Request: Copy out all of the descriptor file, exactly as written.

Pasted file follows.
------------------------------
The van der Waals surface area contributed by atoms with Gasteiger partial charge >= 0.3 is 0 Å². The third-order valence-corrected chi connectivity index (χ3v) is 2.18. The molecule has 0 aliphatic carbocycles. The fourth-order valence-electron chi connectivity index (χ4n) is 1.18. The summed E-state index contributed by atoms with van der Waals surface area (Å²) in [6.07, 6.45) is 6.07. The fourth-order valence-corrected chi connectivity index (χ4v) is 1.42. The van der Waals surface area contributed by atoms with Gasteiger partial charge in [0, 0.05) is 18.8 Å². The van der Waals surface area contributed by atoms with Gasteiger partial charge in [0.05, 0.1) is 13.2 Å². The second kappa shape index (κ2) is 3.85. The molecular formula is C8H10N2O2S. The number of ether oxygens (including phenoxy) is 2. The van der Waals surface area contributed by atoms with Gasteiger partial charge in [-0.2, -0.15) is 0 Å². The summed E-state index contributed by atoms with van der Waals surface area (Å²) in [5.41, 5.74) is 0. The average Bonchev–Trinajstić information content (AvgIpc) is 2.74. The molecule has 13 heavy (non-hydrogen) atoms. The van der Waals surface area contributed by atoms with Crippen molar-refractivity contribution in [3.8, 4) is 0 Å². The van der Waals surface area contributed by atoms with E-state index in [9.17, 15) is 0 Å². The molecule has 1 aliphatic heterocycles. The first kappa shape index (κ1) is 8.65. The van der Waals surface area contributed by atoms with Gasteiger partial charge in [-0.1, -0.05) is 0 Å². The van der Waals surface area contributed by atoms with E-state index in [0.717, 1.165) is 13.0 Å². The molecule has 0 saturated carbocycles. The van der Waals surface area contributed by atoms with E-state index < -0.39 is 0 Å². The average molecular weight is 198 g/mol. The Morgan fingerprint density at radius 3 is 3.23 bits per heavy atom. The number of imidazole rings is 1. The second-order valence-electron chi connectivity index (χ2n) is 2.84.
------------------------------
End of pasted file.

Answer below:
The van der Waals surface area contributed by atoms with Gasteiger partial charge >= 0.3 is 0 Å². The third-order valence-corrected chi connectivity index (χ3v) is 2.18. The molecule has 0 aliphatic carbocycles. The fourth-order valence-electron chi connectivity index (χ4n) is 1.18. The summed E-state index contributed by atoms with van der Waals surface area (Å²) in [6.07, 6.45) is 6.07. The fourth-order valence-corrected chi connectivity index (χ4v) is 1.42. The van der Waals surface area contributed by atoms with Gasteiger partial charge in [0, 0.05) is 18.8 Å². The van der Waals surface area contributed by atoms with Gasteiger partial charge in [0.05, 0.1) is 13.2 Å². The second kappa shape index (κ2) is 3.85. The molecular formula is C8H10N2O2S. The number of ether oxygens (including phenoxy) is 2. The van der Waals surface area contributed by atoms with Gasteiger partial charge in [-0.2, -0.15) is 0 Å². The summed E-state index contributed by atoms with van der Waals surface area (Å²) in [5.41, 5.74) is 0. The average Bonchev–Trinajstić information content (AvgIpc) is 2.74. The molecule has 13 heavy (non-hydrogen) atoms. The van der Waals surface area contributed by atoms with Crippen molar-refractivity contribution in [3.8, 4) is 0 Å². The van der Waals surface area contributed by atoms with E-state index in [9.17, 15) is 0 Å². The molecule has 1 aliphatic heterocycles. The first kappa shape index (κ1) is 8.65. The van der Waals surface area contributed by atoms with Gasteiger partial charge in [-0.1, -0.05) is 0 Å². The van der Waals surface area contributed by atoms with E-state index in [0.717, 1.165) is 13.0 Å². The molecule has 0 saturated carbocycles. The van der Waals surface area contributed by atoms with E-state index < -0.39 is 0 Å². The average molecular weight is 198 g/mol. The Morgan fingerprint density at radius 3 is 3.23 bits per heavy atom. The number of imidazole rings is 1. The second-order valence-electron chi connectivity index (χ2n) is 2.84.